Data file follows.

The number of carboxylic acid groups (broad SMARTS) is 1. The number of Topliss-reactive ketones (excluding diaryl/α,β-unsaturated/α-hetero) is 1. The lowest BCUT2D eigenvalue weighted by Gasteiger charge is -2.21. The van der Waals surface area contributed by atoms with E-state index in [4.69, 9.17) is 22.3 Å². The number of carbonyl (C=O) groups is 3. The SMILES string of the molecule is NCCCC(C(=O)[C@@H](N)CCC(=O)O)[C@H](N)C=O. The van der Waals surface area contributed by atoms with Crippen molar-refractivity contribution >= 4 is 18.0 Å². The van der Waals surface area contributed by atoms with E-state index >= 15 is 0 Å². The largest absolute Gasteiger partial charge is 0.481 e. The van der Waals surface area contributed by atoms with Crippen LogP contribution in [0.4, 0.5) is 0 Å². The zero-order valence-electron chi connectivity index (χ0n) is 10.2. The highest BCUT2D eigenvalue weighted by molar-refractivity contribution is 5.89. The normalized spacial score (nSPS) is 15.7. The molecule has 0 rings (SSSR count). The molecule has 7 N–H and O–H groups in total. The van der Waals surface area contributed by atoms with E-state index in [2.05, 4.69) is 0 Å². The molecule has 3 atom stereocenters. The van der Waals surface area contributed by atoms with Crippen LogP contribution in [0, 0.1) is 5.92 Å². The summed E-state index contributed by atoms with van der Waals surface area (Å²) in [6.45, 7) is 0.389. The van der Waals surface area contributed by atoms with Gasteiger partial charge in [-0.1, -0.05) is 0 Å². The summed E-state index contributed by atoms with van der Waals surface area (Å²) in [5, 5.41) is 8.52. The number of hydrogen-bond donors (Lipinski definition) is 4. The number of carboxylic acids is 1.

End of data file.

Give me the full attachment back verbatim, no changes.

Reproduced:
The number of carboxylic acid groups (broad SMARTS) is 1. The number of Topliss-reactive ketones (excluding diaryl/α,β-unsaturated/α-hetero) is 1. The lowest BCUT2D eigenvalue weighted by Gasteiger charge is -2.21. The van der Waals surface area contributed by atoms with E-state index in [4.69, 9.17) is 22.3 Å². The number of carbonyl (C=O) groups is 3. The SMILES string of the molecule is NCCCC(C(=O)[C@@H](N)CCC(=O)O)[C@H](N)C=O. The van der Waals surface area contributed by atoms with Crippen molar-refractivity contribution >= 4 is 18.0 Å². The van der Waals surface area contributed by atoms with E-state index >= 15 is 0 Å². The largest absolute Gasteiger partial charge is 0.481 e. The van der Waals surface area contributed by atoms with Crippen LogP contribution in [0.4, 0.5) is 0 Å². The zero-order valence-electron chi connectivity index (χ0n) is 10.2. The highest BCUT2D eigenvalue weighted by molar-refractivity contribution is 5.89. The normalized spacial score (nSPS) is 15.7. The molecule has 0 rings (SSSR count). The molecule has 7 N–H and O–H groups in total. The van der Waals surface area contributed by atoms with E-state index in [2.05, 4.69) is 0 Å². The molecule has 3 atom stereocenters. The van der Waals surface area contributed by atoms with Crippen LogP contribution in [0, 0.1) is 5.92 Å². The summed E-state index contributed by atoms with van der Waals surface area (Å²) in [6.45, 7) is 0.389. The van der Waals surface area contributed by atoms with Gasteiger partial charge in [-0.1, -0.05) is 0 Å². The summed E-state index contributed by atoms with van der Waals surface area (Å²) in [5, 5.41) is 8.52. The number of hydrogen-bond donors (Lipinski definition) is 4. The number of carboxylic acids is 1.